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Utah Supreme Court tosses lawsuit over SLC’s parking meters

SALT LAKE CITY — The Utah Supreme Court has rejected a lawsuit over downtown parking kiosks and whether the city unjustly collected millions of dollars in tickets.

A Salt Lake City parking enforcement officer rides by a ticketed vehicle in downtown. (Image by Pete Deluca III, FOX 13 News)

In a unanimous ruling released late Thursday, the state’s top court rejected a lawsuit filed by three people who were ticketed. However, the justices of the Utah Supreme Court also expressed concerns about the legal language printed on parking tickets.

“We are concerned by the misstatements and omissions contained in the parking ticket and the Small Claims Court Information document. The parking ticket affirmatively misleads motorists about the timeframe for challenging a parking infraction, stating that motorists have ten days to appear before a hearing officer, when, in fact, the law gives them twenty days in which to challenge a ticket,” Justice Deno Himonas wrote in the opinion.

Timothy Bivens, Michelle Reed and Anthony Arias sued Salt Lake City, alleging it did not have the authority to collect money from tickets because it switched from curbside coin-operated meters to electronic pay stations, but the city council did not update the ordinances covering it.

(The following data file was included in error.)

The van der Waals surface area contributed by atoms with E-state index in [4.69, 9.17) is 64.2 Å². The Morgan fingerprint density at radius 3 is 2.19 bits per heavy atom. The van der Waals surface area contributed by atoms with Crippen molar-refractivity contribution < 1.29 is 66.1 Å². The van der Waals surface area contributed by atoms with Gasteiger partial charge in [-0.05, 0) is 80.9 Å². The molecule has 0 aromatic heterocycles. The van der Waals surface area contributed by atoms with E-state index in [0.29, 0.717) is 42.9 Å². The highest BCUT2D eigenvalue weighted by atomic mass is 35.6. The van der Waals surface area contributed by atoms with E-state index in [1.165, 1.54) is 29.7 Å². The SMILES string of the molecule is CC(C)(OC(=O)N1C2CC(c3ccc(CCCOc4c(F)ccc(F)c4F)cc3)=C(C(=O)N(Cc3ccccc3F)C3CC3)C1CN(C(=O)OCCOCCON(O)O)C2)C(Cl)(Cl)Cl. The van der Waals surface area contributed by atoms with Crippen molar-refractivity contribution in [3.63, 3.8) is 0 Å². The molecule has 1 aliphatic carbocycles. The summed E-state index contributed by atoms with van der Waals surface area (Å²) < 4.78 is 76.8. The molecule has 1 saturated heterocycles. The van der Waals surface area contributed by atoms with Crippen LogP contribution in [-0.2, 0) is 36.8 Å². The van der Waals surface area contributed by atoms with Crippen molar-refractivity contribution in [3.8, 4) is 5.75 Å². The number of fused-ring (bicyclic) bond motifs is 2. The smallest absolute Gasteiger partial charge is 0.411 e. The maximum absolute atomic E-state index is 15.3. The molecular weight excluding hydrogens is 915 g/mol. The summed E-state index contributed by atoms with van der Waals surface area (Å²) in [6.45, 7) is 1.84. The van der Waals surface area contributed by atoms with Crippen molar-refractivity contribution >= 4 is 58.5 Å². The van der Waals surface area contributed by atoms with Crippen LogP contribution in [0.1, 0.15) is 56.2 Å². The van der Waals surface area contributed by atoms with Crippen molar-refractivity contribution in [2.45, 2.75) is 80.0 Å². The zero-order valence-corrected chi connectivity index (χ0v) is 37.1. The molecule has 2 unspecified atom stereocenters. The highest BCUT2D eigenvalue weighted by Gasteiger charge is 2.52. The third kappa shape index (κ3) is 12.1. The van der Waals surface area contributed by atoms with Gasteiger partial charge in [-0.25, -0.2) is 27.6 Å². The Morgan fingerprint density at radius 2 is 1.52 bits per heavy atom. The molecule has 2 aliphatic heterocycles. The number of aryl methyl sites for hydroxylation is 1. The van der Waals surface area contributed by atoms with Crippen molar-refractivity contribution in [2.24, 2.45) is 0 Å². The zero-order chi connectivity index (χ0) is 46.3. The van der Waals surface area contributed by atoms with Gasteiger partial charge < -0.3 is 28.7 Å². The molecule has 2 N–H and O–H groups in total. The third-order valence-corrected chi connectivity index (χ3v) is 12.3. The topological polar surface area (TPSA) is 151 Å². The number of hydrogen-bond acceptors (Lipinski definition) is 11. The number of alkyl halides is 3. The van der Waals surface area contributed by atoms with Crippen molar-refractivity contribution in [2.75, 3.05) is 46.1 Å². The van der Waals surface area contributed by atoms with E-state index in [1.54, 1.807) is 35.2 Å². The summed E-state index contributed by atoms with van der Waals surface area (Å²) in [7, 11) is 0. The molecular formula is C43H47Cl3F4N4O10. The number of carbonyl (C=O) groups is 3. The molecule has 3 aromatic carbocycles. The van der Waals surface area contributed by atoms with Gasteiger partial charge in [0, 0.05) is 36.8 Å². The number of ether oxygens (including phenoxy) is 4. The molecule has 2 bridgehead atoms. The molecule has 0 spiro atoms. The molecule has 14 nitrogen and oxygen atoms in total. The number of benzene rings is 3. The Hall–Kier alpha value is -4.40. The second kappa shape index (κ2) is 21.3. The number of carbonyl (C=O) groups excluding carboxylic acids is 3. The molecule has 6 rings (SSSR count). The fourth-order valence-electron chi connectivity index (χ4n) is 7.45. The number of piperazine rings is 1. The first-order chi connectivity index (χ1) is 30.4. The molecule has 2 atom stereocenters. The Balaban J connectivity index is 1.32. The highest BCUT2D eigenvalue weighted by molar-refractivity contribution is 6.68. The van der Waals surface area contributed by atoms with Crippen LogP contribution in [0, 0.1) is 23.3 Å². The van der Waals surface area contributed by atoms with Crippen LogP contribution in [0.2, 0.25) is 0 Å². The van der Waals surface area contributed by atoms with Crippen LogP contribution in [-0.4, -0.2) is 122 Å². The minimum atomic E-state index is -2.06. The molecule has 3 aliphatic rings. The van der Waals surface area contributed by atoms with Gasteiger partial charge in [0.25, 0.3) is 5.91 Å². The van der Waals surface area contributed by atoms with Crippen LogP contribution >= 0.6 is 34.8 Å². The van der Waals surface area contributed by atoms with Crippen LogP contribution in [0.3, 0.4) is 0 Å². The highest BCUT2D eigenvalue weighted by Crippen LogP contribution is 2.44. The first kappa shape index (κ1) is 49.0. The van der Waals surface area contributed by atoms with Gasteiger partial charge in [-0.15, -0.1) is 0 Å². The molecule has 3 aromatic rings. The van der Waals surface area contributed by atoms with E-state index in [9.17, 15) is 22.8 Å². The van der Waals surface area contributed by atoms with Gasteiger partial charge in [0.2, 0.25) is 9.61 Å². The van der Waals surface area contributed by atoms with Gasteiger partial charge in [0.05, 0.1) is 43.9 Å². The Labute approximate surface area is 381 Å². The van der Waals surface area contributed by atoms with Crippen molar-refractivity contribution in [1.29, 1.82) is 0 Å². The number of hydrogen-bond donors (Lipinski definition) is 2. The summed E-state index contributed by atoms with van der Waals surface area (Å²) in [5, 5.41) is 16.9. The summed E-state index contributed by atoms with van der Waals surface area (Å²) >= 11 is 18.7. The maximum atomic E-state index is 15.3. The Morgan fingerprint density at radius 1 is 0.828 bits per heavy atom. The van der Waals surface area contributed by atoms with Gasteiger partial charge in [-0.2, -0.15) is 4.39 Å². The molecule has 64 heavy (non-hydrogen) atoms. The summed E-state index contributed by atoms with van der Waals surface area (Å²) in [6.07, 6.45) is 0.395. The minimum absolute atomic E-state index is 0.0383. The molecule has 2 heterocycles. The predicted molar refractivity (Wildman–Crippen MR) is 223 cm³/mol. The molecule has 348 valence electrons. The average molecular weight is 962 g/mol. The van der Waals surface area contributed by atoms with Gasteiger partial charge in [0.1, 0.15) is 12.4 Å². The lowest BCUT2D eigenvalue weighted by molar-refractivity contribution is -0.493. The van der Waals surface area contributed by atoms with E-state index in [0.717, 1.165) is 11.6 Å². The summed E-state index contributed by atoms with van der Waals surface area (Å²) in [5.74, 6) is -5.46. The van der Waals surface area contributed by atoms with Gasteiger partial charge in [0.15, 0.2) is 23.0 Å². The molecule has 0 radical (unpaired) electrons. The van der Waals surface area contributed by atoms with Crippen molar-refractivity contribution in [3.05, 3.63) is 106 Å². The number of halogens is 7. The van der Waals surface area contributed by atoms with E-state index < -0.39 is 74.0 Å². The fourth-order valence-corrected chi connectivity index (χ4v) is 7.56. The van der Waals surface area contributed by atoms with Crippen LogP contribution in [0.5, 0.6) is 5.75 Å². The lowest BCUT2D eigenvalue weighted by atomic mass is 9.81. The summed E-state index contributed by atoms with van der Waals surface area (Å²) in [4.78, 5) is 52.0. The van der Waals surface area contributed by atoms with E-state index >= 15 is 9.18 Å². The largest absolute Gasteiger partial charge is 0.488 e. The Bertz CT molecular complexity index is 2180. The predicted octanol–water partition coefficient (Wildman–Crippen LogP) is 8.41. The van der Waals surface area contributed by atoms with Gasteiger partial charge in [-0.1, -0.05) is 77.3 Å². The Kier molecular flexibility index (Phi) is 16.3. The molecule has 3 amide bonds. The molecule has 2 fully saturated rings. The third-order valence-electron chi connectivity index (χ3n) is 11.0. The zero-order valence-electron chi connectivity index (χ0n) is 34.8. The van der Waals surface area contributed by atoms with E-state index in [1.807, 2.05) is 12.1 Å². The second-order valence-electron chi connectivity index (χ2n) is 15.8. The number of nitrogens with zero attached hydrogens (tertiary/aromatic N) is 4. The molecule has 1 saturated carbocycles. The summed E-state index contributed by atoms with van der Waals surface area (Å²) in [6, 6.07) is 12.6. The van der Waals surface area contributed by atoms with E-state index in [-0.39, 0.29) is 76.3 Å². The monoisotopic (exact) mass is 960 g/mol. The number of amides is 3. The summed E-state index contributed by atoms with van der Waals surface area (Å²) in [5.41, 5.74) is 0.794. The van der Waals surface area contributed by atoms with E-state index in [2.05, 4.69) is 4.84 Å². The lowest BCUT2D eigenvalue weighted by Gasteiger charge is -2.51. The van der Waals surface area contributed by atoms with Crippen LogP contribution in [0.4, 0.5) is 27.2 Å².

A man puts money into an electronic parking kiosk in downtown Salt Lake City. (FOX 13 file image)

In the ruling, the Utah Supreme Court said they had adequate notice under the Constitution to challenge a parking ticket.

“Despite these misstatements and omissions, we are nonetheless constrained to affirm the district court’s dismissal of the plaintiffs’ lawsuit. As a matter of law, the plaintiffs allegations fail to support their claim that the parking ticket and Small Claims Court Information document’s misstatements—concerning though they are—deprived them of constitutionally adequate notice,” Justice Himonas wrote. “This is fatal to their lawsuit.”

Downtown parking has been a top complaint among people in surveys. However, a series of public records requests by FOX 13 earlier this year found formal complaints have been dropping.

Read the Utah Supreme Court’s ruling here: